Roots are not just leg of the plant, but also mouth of the plant. They are the supplier of raw material like water and minerals to the leaf. Hence, larger the root system (deeper & wider) – quicker the absorption and supply of raw materials to the leaves. Deeper the root system more the drought resistance to the plants. Healthier the root – higher the efficiency of the root activity. Anything that can impair the root growth can also impair its function. Physical factors like soil texture, temperature, moisture and physical damage can affect root growth. Chemical factors like soil pH can impair the mineral absorption of the minerals. Biological factors like soil-borne insects, nematodes, pathogenic bacteria and fungi can cause disease and hence impair the root’s functions. Hence, it is important to ensure that the roots are healthy and functional.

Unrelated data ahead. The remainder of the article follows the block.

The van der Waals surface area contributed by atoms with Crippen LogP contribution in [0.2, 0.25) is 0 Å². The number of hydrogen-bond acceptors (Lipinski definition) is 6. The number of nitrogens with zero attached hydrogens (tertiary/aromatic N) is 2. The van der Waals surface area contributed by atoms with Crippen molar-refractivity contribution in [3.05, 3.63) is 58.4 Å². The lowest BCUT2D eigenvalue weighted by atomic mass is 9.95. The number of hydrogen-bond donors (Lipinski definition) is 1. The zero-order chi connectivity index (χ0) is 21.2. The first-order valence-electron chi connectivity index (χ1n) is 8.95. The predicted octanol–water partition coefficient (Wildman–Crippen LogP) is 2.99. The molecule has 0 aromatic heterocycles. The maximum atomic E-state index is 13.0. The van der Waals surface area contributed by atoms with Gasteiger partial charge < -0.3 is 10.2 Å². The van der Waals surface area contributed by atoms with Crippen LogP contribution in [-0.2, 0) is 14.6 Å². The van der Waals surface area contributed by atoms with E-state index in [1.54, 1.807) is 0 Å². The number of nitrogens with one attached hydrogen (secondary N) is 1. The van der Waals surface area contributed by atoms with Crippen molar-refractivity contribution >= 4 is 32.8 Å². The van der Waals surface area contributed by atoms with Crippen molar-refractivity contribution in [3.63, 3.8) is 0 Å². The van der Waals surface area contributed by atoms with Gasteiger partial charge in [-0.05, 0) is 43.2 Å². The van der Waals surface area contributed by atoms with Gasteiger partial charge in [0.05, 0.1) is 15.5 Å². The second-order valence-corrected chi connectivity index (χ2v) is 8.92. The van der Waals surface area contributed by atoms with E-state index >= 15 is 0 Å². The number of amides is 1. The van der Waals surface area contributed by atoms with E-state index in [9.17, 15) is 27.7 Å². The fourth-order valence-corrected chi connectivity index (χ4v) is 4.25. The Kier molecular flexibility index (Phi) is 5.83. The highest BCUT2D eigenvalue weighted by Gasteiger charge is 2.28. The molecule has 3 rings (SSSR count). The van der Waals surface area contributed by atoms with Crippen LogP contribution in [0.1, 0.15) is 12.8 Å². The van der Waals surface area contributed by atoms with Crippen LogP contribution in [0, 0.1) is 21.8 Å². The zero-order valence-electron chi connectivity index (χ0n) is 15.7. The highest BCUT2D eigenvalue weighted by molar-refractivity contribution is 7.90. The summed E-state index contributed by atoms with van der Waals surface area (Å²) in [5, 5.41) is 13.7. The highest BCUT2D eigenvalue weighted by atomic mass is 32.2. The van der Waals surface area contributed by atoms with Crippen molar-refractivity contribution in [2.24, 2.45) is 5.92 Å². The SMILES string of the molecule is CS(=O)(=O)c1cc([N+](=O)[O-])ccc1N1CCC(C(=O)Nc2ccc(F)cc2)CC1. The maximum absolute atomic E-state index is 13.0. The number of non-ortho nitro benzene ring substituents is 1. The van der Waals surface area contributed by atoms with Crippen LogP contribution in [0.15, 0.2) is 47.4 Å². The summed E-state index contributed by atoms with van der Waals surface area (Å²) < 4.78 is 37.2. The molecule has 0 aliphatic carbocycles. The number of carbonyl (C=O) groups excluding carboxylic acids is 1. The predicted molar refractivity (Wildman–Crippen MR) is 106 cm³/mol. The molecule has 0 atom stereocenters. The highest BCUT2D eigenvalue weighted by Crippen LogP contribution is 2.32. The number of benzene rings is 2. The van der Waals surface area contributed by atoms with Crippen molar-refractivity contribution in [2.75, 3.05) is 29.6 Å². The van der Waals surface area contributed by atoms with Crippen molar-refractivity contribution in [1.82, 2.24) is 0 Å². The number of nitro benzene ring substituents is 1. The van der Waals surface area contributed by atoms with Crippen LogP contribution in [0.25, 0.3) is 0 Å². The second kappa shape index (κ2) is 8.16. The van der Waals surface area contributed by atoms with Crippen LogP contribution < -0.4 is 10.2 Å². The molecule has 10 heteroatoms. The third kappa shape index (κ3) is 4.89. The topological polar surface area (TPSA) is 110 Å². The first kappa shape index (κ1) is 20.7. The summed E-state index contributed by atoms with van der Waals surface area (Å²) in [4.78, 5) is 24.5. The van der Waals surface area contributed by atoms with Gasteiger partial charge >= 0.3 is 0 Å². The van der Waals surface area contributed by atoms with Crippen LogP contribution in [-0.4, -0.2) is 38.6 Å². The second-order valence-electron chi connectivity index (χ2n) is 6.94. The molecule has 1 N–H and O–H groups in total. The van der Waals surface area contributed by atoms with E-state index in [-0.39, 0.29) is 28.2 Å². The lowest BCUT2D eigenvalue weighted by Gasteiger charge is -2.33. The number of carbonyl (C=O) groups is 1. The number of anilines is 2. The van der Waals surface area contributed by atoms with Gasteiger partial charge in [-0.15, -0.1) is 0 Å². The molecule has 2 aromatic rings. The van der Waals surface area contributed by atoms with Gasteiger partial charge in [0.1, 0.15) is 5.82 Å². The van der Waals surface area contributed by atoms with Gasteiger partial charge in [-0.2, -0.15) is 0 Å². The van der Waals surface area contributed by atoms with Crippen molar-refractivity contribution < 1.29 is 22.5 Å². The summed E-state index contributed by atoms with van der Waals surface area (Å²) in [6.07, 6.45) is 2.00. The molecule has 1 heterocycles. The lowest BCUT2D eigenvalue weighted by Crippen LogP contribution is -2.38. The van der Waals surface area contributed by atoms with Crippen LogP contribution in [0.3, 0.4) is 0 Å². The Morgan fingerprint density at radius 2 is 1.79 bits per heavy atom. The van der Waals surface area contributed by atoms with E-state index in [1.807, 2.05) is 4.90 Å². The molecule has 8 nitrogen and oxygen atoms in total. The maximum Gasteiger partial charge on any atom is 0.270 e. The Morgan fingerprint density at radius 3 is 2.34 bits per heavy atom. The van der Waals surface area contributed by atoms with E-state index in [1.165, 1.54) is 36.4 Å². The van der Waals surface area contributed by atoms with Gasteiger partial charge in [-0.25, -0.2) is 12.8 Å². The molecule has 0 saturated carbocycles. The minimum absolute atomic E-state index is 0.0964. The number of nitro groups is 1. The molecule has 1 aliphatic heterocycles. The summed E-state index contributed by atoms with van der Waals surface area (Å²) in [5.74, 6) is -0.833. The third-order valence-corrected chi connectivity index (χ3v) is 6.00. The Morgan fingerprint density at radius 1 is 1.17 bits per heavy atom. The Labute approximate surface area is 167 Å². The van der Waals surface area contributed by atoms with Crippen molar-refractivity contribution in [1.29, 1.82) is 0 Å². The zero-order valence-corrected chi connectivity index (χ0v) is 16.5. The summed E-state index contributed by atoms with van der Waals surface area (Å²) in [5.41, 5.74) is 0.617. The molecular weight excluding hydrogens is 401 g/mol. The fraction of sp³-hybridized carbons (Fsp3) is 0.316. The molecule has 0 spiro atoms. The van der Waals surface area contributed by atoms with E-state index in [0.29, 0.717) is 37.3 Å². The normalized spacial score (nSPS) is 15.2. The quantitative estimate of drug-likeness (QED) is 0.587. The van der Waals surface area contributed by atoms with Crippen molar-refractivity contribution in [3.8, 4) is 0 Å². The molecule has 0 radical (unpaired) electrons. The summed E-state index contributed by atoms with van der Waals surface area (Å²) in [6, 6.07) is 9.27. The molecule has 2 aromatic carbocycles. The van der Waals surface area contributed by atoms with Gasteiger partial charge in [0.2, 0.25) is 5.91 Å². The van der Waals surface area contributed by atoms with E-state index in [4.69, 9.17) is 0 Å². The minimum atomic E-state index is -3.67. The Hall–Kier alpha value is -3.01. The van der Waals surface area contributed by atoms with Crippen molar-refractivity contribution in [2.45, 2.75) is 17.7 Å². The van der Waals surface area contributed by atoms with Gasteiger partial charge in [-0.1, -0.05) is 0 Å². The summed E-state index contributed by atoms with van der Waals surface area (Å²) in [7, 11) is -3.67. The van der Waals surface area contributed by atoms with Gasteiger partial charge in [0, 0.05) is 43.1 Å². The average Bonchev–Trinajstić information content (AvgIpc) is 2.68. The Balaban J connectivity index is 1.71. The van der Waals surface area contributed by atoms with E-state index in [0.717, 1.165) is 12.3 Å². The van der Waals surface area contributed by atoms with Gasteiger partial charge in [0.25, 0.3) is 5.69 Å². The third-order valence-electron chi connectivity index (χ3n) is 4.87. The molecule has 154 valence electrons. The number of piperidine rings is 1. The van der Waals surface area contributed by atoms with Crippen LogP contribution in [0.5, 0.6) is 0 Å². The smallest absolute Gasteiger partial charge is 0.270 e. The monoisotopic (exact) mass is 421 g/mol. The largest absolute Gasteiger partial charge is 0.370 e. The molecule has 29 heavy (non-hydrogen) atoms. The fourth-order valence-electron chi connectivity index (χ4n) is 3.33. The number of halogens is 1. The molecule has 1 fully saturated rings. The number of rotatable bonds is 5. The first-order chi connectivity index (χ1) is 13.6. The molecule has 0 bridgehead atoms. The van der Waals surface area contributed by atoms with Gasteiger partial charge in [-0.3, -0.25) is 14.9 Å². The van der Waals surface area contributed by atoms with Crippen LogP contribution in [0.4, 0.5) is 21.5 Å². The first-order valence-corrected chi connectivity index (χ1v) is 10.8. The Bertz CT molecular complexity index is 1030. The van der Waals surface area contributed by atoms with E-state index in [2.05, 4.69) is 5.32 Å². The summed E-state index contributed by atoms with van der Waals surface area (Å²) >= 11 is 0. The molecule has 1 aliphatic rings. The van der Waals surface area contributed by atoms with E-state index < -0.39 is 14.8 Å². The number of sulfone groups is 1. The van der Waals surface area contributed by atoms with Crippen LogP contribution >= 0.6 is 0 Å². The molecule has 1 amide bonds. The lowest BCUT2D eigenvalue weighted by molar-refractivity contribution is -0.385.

Leaf is the kitchen of the plant where food is prepared. More the number of leaves and larger their size, more kitchen space to cook food faster. Anything that affects the leaf development will affect their efficiency. Damages due to foliar diseases caused by viruses, bacteria, fungi and insects drastically reduce their efficacy. Physical factors like very low or high temperatures, lack of sufficient water and nutrition can lead to poor leaf development. So help the plant to have more and larger leaves for better productivity
Chlorophyll is the cook in the kitchen. Only this green pigment of the plant has the ability to use solar energy required for photosynthesis. Larger the number of chlorophyll content per unit area, greener the leaves. Greener the leaf, faster the food production per unit time. Many nutrients like Nitrogen, Magnesium, Iron and Zinc are very essential elements for chlorophyll production. Through balanced nutrition help the plant to grow big and greener for higher yields.